I can tell you that with one panel, we accidentally got a corner stuck before the panel was straight. About 8 inches of one corner was stuck. It took 2 guys pulling the aluminum panel off, with 2 guys hitting it has hard as they could from the inside to get the panel lose. Needless to say, the panel was ruined it was bent so badly.

Rivetless is the way to go.
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Old 10-30-2009, 09:30 PM   #12
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does anyone know where i can get large, fiberglass/composite, pre-finished panels like ones that TPD uses?
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Old 10-31-2009, 12:05 AM   #13
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Thanks everyone; this is a good start. I spent time photographing different trailers at Ofest, and have been doing so at races for a while now. The latest ATC's I've seen have a pretty sharp way of using mouldings and caulk to finish off the edges seamlessly as well; same basic principle as in a house. The only thing I have in there now is a N2 tank holder, and a rubber mat in front of the car so my bins and tires don't slide. The coolest things I've seen are carpeted paneling w/ e-track running down the sides, and recessed ceiling lights. Then from there a roll in tool box, and assorted holders.

My dilemma is with the cabinets. I don't know whether to do a top and bottom set in the front straight across (its a vnose), or do something modular. Meaning using maybe two rolling boxes that would line the walls of the v nose; then they would be modular and I could take them in and out, instead of taking the bins in and out of the cabinets. I only want to have one set of tools and spares, so it might make the shop stuff easier to get to being in droors rather than bins. I could still do a top cabinet for small stuff, and maybe have one solid countertop welded in over the roll cabs. What do you think?

I'm still getting used to what I need to bring, and what to have handy on this higher maintenance car, so I haven't been in a rush to commit to anything so I can see what I really want, and build it once. My plan is to atleast panel it up to the nose until I figure what I want to do w/ the cabinets, and wire it for lights, ac, and plenty of power outlets, then do the kickboards and etrack so I can attach things to the walls. That will let me get a tire rack in and tidy up all the loose stuff a bit. Everyone I've talked to seems very relaxed about loose things not being a problem in a trailer; is this true?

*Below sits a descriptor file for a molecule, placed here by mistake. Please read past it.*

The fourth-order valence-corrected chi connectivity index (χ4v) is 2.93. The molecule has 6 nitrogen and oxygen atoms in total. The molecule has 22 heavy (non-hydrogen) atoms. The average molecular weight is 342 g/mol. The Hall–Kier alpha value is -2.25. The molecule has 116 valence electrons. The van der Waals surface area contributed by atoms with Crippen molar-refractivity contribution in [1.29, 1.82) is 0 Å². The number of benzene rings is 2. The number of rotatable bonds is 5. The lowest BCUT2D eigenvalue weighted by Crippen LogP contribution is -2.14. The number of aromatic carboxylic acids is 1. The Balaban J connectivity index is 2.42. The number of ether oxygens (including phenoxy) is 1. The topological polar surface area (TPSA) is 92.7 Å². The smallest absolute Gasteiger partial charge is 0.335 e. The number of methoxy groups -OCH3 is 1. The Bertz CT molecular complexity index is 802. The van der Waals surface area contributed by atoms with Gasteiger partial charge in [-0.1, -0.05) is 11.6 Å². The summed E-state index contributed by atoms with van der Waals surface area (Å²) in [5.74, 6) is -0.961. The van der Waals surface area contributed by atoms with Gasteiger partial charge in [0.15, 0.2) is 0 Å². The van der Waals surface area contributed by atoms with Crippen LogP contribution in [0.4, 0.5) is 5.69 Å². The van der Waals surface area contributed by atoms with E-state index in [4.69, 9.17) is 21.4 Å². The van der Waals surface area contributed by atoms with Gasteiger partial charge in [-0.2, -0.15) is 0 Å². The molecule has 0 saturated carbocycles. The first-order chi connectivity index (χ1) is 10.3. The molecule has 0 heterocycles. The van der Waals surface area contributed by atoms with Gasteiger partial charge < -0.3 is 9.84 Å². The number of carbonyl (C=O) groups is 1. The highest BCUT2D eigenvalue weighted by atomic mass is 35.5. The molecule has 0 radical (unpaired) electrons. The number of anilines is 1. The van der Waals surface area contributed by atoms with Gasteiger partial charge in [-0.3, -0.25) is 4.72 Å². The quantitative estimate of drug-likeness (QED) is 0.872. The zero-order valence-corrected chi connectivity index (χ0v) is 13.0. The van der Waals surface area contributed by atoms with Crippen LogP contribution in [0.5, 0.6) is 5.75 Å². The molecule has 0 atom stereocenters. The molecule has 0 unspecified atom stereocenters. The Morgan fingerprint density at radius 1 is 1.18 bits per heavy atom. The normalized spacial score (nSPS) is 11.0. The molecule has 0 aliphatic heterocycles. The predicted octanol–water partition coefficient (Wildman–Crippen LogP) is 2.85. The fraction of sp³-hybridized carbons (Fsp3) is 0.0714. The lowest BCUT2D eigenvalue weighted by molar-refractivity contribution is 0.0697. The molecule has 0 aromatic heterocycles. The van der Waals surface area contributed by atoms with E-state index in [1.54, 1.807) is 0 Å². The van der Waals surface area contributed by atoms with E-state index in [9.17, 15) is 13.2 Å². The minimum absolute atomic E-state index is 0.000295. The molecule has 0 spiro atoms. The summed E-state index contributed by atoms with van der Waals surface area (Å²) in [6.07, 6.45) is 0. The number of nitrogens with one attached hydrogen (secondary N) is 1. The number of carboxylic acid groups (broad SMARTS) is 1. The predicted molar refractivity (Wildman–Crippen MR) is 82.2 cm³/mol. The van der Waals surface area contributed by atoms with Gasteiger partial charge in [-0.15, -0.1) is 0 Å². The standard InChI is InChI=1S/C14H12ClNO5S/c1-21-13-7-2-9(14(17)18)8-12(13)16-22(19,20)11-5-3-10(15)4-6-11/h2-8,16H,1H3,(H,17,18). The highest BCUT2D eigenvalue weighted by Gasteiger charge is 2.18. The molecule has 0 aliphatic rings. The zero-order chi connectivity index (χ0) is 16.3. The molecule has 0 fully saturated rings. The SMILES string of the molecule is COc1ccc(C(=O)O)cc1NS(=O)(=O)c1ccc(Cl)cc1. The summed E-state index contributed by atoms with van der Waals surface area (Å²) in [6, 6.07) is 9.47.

I'd be happy to post pictures as I go w/ the project; there's not much out there on this.
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Old 10-31-2009, 12:17 AM   #14
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Like a house, you can pre-wire for outlets, switches, lights, AC, etc. before you panel the inside for down the road. Even if you don't use it, it's there in case.
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Old 10-31-2009, 12:15 PM   #15
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Quote:
Originally Posted by David Edwards View Post
My dilemma is with the cabinets. I don't know whether to do a top and bottom set in the front straight across (its a vnose), or do something modular. Meaning using maybe two rolling boxes that would line the walls of the v nose; then they would be modular and I could take them in and out, instead of taking the bins in and out of the cabinets. I only want to have one set of tools and spares, so it might make the shop stuff easier to get to being in droors rather than bins. I could still do a top cabinet for small stuff, and maybe have one solid countertop welded in over the roll cabs. What do you think?
Hi David
I have a CargoPro (Thule) enclosed with a vnose, and bought it already paneled and with cabinets top and bottom in the nose.
If I was designing it from scratch (as you are, and in some ways I wish I was), I would put cabinets in the upper (as you mention) and design the lower without the cabinets for the toolbox etc. items that are heavy and that you would like to have open to you.
Having said that, I do find the lower cabinets very useful for stuff that is too big for the (small) upper cabinet.
My toolbox is actually sitting on the shelf formed by the top of the lower cabinet, secured by brackets. This does mean its not a roll in/out toolbox, and so my tools are are a 2nd set. Fine for the track, though, as I don't do any major repairs or adjustments a the track (in fact, since my mechanical skills are limited, I don't need a ton of tools. I just need them for my friends).
So, I like your instinct of the upper cabinet/lower open and flexible.
The sides are carpeted part way up, then white paneling above. Makes for a very nice interior. I have e-track along the sides, but that is only for the cargo bars that run crosswise and serve as my tire rack (CargoPro was negative about tire racks attached to the sides if the walls were not reinforced at the factory, though many have done it).
Hope this helps.
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Old 10-31-2009, 12:15 PM